These innovations have been unveiled by the Highways Agency (HA) as part of a programme to lessen the impact of new and existing roads on the landscape.
Motorway lighting, for example, has long been blamed for the phosphorescent glow that taints the night skies of Britain. Now the HA is tackling the problem of light pollution with the introduction of new lamps, which can only be seen by motorists.
These are 30 per cent brighter than traditional road lamps but produce a more natural colour than the orange sodium lighting currently used on motorways. They work by directing a narrow beam straight down on to the road rather than onto the surrounding countryside and into the sky.
The HA has installed 678 of these lights in a pilot scheme, approved by the Council for the Protection of Rural England, along an eight-mile stretch of the M62 at Saddleworth Moor on the Lancashire-Yorkshire border.
Jim Burton, for the CPRE, said the lighting was a welcome improvement on the conventional lamps. "The moorland stretch of the M62 is especially sensitive to the effects of road lighting. The lanterns have dramatically improved the night environment across this stretch of the Pennines," he said.
The din of motorway traffic could also be reduced to a murmur with the use of "whisper concrete": this new road-surfacing material is likely to replace hot-rolled asphalt. It cuts down the noise pollution from the thud of rubber on Tarmac by at least four decibels.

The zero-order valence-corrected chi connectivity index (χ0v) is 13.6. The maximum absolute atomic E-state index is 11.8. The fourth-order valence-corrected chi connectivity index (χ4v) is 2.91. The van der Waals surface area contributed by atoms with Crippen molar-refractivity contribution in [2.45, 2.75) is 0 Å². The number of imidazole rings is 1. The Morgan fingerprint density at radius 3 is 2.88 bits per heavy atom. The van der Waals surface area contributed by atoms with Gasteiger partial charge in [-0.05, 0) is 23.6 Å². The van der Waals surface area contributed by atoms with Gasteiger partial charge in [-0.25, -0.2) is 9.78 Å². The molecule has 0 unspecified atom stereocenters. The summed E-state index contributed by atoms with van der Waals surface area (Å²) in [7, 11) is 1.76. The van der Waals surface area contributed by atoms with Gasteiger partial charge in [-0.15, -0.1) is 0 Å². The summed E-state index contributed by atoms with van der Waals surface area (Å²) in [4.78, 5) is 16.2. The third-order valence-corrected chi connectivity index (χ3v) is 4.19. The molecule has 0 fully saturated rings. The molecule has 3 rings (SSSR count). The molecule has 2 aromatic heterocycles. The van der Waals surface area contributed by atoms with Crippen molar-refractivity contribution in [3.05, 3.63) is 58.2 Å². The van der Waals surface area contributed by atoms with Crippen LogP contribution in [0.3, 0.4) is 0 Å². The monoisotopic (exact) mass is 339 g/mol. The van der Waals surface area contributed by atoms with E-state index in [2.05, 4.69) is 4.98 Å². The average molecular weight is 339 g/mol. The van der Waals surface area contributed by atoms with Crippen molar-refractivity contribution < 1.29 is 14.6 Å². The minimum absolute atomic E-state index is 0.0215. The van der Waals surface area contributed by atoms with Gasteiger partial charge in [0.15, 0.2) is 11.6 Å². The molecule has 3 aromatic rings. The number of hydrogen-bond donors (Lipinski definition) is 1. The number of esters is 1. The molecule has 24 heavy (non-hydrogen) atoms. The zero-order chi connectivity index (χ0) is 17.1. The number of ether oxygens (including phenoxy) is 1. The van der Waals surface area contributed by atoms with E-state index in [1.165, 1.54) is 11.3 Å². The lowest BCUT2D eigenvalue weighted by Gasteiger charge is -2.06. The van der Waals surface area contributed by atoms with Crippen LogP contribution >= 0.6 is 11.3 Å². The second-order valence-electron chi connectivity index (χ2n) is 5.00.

Whisper concrete works by reducing the impact between the tyre tread and the road surface without affecting safety. The HA has already used it to surface the A13 Wennington to Mar Dyke road in Essex, which opens this month.
The Royal Fine Arts Commission has given its approval to the aesthetic appeal of some new highway materials, including a special plastic bridge coating. The material, made from glass-reinforced polymer, prevents corrosion on metal beams used to build motorway bridges by creating a special seal, and therefore reduces the need for maintenance work. The coating is currently being used on the second Severn estuary crossing between Wales and England.
In the future, roads are also likely to be more concealed to minimise their visual and polluting effect on the environment.
An example of this is the A27 Brighton bypass at Southwick, which was built in tunnels through the Sussex Downs, a designated Area of Outstanding Natural Beauty. Instead of the landscape being scarred by the road, it has been allowed to remain apparently unmarked.